Journal article

SIMLIN: a bioinformatics tool for prediction of S-sulphenylation in the human proteome based on multi-stage ensemble-learning models

Xiaochuan Wang, Chen Li, Fuyi Li, Varun S Sharma, Jiangning Song, Geoffrey Webb

BMC Bioinformatics | BMC | Published : 2019

Abstract

BACKGROUND: S-sulphenylation is a ubiquitous protein post-translational modification (PTM) where an S-hydroxyl (-SOH) bond is formed via the reversible oxidation on the Sulfhydryl group of cysteine (C). Recent experimental studies have revealed that S-sulphenylation plays critical roles in many biological functions, such as protein regulation and cell signaling. State-of-the-art bioinformatic advances have facilitated high-throughput in silico screening of protein S-sulphenylation sites, thereby significantly reducing the time and labour costs traditionally required for the experimental investigation of S-sulphenylation. RESULTS: In this study, we have proposed a novel hybrid computational f..

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University of Melbourne Researchers

Grants

Awarded by Australian Research Council (ARC)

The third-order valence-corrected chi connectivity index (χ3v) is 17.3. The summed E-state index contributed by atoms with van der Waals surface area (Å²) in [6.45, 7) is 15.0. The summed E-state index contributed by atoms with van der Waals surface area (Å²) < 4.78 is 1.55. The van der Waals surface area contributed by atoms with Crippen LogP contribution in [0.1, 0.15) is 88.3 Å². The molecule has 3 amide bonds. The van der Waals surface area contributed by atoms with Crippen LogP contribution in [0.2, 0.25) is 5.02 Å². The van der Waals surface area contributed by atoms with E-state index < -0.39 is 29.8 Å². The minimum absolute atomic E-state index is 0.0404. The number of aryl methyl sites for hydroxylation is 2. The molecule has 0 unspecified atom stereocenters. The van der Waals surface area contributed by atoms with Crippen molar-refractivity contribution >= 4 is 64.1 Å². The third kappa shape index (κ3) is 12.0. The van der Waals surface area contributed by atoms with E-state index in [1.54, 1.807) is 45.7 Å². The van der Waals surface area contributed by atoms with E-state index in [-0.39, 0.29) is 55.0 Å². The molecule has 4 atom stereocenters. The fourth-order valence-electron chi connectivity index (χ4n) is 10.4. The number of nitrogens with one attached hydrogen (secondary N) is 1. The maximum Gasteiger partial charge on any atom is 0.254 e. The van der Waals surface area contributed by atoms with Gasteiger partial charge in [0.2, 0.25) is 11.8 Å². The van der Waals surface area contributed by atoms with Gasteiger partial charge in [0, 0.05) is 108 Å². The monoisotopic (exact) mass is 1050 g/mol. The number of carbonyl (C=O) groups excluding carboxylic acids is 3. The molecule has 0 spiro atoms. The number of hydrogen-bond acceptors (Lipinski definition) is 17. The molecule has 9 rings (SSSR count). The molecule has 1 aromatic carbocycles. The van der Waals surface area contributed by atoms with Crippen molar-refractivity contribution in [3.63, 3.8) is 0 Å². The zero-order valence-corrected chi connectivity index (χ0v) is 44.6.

Awarded by National Health and Medical Research Council of Australia (NHMRC)


Awarded by National Institute of Allergy and Infectious Diseases of the National Institutes of Health


Awarded by Major Inter-Disciplinary Research (IDR) - Monash University


Awarded by NHMRC CJ Martin Early Career Research Fellowship


Awarded by NATIONAL INSTITUTE OF ALLERGY AND INFECTIOUS DISEASES


Funding Acknowledgements

This work was supported by grants from the Australian Research Council (ARC) (LP110200333 and DP120104460), National Health and Medical Research Council of Australia (NHMRC) (1144652, 490989), the National Institute of Allergy and Infectious Diseases of the National Institutes of Health (R01 AI111965), and a Major Inter-Disciplinary Research (IDR) Grant Awarded by Monash University (201402). C.L. is currently supported by an NHMRC CJ Martin Early Career Research Fellowship (1143366). The funding bodies ARC, NHMRC, NIH, and Monash University had no role in the design of the study; collection, analysis, and interpretation of data; or in writing the manuscript.